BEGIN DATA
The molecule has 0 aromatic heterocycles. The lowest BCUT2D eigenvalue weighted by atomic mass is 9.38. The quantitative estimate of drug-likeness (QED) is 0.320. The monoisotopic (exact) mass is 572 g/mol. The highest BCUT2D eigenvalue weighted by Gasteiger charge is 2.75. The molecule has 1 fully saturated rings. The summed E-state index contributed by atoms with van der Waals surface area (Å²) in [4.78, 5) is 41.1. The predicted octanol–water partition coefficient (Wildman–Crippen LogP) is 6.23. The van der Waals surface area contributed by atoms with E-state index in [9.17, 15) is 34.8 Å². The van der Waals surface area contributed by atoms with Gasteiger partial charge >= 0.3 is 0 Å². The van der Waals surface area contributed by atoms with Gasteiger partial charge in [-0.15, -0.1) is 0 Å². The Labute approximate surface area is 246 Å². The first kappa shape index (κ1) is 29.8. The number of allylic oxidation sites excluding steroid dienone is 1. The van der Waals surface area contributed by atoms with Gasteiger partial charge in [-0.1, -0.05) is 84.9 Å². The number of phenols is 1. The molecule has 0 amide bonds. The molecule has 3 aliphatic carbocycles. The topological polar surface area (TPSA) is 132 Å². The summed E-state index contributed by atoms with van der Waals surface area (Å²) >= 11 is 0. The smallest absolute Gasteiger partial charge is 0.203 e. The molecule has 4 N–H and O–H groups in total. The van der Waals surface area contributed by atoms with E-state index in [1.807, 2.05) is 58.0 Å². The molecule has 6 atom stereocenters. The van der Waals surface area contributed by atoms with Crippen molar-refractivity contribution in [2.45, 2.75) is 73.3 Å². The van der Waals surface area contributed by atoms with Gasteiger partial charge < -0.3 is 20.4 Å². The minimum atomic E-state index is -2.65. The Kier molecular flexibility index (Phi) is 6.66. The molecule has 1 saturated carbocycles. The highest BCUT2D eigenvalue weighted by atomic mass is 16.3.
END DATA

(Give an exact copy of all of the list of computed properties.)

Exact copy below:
The molecule has 0 aromatic heterocycles. The lowest BCUT2D eigenvalue weighted by atomic mass is 9.38. The quantitative estimate of drug-likeness (QED) is 0.320. The monoisotopic (exact) mass is 572 g/mol. The highest BCUT2D eigenvalue weighted by Gasteiger charge is 2.75. The molecule has 1 fully saturated rings. The summed E-state index contributed by atoms with van der Waals surface area (Å²) in [4.78, 5) is 41.1. The predicted octanol–water partition coefficient (Wildman–Crippen LogP) is 6.23. The van der Waals surface area contributed by atoms with E-state index in [9.17, 15) is 34.8 Å². The van der Waals surface area contributed by atoms with Gasteiger partial charge >= 0.3 is 0 Å². The van der Waals surface area contributed by atoms with Gasteiger partial charge in [-0.15, -0.1) is 0 Å². The Labute approximate surface area is 246 Å². The first kappa shape index (κ1) is 29.8. The number of allylic oxidation sites excluding steroid dienone is 1. The van der Waals surface area contributed by atoms with Gasteiger partial charge in [-0.1, -0.05) is 84.9 Å². The number of phenols is 1. The molecule has 0 amide bonds. The molecule has 3 aliphatic carbocycles. The topological polar surface area (TPSA) is 132 Å². The summed E-state index contributed by atoms with van der Waals surface area (Å²) >= 11 is 0. The smallest absolute Gasteiger partial charge is 0.203 e. The molecule has 4 N–H and O–H groups in total. The van der Waals surface area contributed by atoms with E-state index in [1.807, 2.05) is 58.0 Å². The molecule has 6 atom stereocenters. The van der Waals surface area contributed by atoms with Crippen molar-refractivity contribution in [2.45, 2.75) is 73.3 Å². The van der Waals surface area contributed by atoms with Gasteiger partial charge < -0.3 is 20.4 Å². The minimum atomic E-state index is -2.65. The Kier molecular flexibility index (Phi) is 6.66. The molecule has 1 saturated carbocycles. The highest BCUT2D eigenvalue weighted by atomic mass is 16.3.